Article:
If we use an umbrella chart and Helm chart repo to specify the whole deployment for each of our environments, then we can shrink the number of files to compare per environment down to 2: Chart.yaml and values.yaml. Not bad, eh!? If we’re using a separate Git department for each of our deployment environments, then we can use git diff to compare these 2 files between branches/environments. Now in my opinion, keeping environments separated into branches like this is nonetheless kind of a pain, which takes me to the next technique…

Technique #3: Use a deployment monorepo

Many of us have spent years working with various Git branching strategies that have inspired us to create a separate department for each deployment environment. So when we transitioned into doing CD for microservices, it seemed only natural to hold using branches for environments. But for most deployment repositories, separating environments into branches has very tiny value. Most of the time, it just provides restrictions, like needing to use git diff for comparisons, as mentioned above. Instead, it would be a lot more straightforward if we used subdirectories for each environment, thus creating a sort of monorepo for deployments.

For example, here is what 1 of my Git deployment repos with subdirectories looks like:

Monorepo
Monorepo

You can see that I have directories for 4 environments: test, qa, stage, and prod. And because I don’t have to traverse different Git branches to see everything, the task of evaluating and manipulating these files is a lot simpler. For example, I can now gaze at all my environments in my Git system’s web UI, or compare them with any standard text editor. It took me about 10 seconds to compare my Test and QA environments from my trusty VS Code window (below), and no esoteric Git or VS Code knowledge was required!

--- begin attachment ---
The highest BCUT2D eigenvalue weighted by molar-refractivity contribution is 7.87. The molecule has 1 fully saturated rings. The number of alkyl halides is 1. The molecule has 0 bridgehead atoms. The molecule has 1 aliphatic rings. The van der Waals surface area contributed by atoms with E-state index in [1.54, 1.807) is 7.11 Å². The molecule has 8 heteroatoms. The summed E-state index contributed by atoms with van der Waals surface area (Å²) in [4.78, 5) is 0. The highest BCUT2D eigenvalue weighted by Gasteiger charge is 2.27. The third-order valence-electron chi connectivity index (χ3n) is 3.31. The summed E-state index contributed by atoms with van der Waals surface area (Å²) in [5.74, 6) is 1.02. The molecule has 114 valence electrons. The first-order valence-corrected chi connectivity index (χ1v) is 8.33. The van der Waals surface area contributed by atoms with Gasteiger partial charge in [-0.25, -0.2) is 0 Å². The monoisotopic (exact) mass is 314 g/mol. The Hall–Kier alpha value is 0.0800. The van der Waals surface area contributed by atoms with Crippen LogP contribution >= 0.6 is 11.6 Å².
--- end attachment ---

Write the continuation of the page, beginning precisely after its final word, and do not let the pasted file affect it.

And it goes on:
Diff between environments
Diff between environments

As you can see, I have 1 chart version and 3 image tags that are different between my environments.
Or if I fancy diff, I can use that just as easily. I love options!

Command line diff
Command line diff

Using a Git deployment repo with subdirectories for environments also helps us accomplish the final goal of this article…

Easily automate promotions from 1 environment to another

Since all of our environments are easily readable / updateable without having to change branches, the process of promoting an image or chart from 1 environment to the next is super simple. We can do this with just 2 lines of shell code, using the excellent yq v4 tool. For example, to promote my buslog image from Test to QA:

And since the promotion process is now simplified, it’s also really straightforward to automate it via a pipeline in your CI/CD tool of choice – hopefully Codefresh! In which case, you could simply use the helm-promote step from our Step Marketplace. While you’re at it, you might also want to gate your promotion pipeline with an approval step, or have it generate a Pull Request.

Summary

In conclusion, we looked at 3 different techniques to help us simply our Helm deployments:

  1. Use a Helm Chart Repository
  2. Use Umbrella Charts
  3. Use a Deployment Monorepo

Taken individually, they each provide value, and help us solve some of the goals presented at the beginning of this article. Taken together, however, I think these techniques can have a synergistic effect on 1 another, and can go a lengthy way towards simplifying 1’s Helm deployments. I hope you’ve been able to find at least 1 of them, if not all 3, useful in your situation!

Happy automating!